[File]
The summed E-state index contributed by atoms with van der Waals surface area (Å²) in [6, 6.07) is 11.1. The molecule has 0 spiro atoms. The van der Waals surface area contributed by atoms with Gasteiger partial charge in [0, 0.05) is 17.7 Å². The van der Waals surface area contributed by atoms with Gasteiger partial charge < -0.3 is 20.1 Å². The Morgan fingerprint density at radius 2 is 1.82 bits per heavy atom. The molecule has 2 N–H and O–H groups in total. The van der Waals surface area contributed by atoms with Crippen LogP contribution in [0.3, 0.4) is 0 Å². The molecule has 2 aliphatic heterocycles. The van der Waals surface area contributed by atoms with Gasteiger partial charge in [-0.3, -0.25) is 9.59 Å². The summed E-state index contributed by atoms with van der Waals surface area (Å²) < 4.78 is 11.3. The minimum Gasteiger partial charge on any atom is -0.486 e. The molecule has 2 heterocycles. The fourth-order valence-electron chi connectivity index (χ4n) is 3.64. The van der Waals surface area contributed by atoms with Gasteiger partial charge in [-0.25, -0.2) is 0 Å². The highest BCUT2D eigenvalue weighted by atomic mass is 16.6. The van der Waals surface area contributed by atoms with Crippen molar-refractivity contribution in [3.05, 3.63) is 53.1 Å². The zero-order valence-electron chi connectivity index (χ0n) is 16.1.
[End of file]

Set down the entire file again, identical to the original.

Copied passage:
The summed E-state index contributed by atoms with van der Waals surface area (Å²) in [6, 6.07) is 11.1. The molecule has 0 spiro atoms. The van der Waals surface area contributed by atoms with Gasteiger partial charge in [0, 0.05) is 17.7 Å². The van der Waals surface area contributed by atoms with Gasteiger partial charge < -0.3 is 20.1 Å². The Morgan fingerprint density at radius 2 is 1.82 bits per heavy atom. The molecule has 2 N–H and O–H groups in total. The van der Waals surface area contributed by atoms with Crippen LogP contribution in [0.3, 0.4) is 0 Å². The molecule has 2 aliphatic heterocycles. The van der Waals surface area contributed by atoms with Gasteiger partial charge in [-0.3, -0.25) is 9.59 Å². The summed E-state index contributed by atoms with van der Waals surface area (Å²) < 4.78 is 11.3. The minimum Gasteiger partial charge on any atom is -0.486 e. The molecule has 2 heterocycles. The fourth-order valence-electron chi connectivity index (χ4n) is 3.64. The van der Waals surface area contributed by atoms with Gasteiger partial charge in [-0.25, -0.2) is 0 Å². The highest BCUT2D eigenvalue weighted by atomic mass is 16.6. The van der Waals surface area contributed by atoms with Crippen molar-refractivity contribution in [3.05, 3.63) is 53.1 Å². The zero-order valence-electron chi connectivity index (χ0n) is 16.1.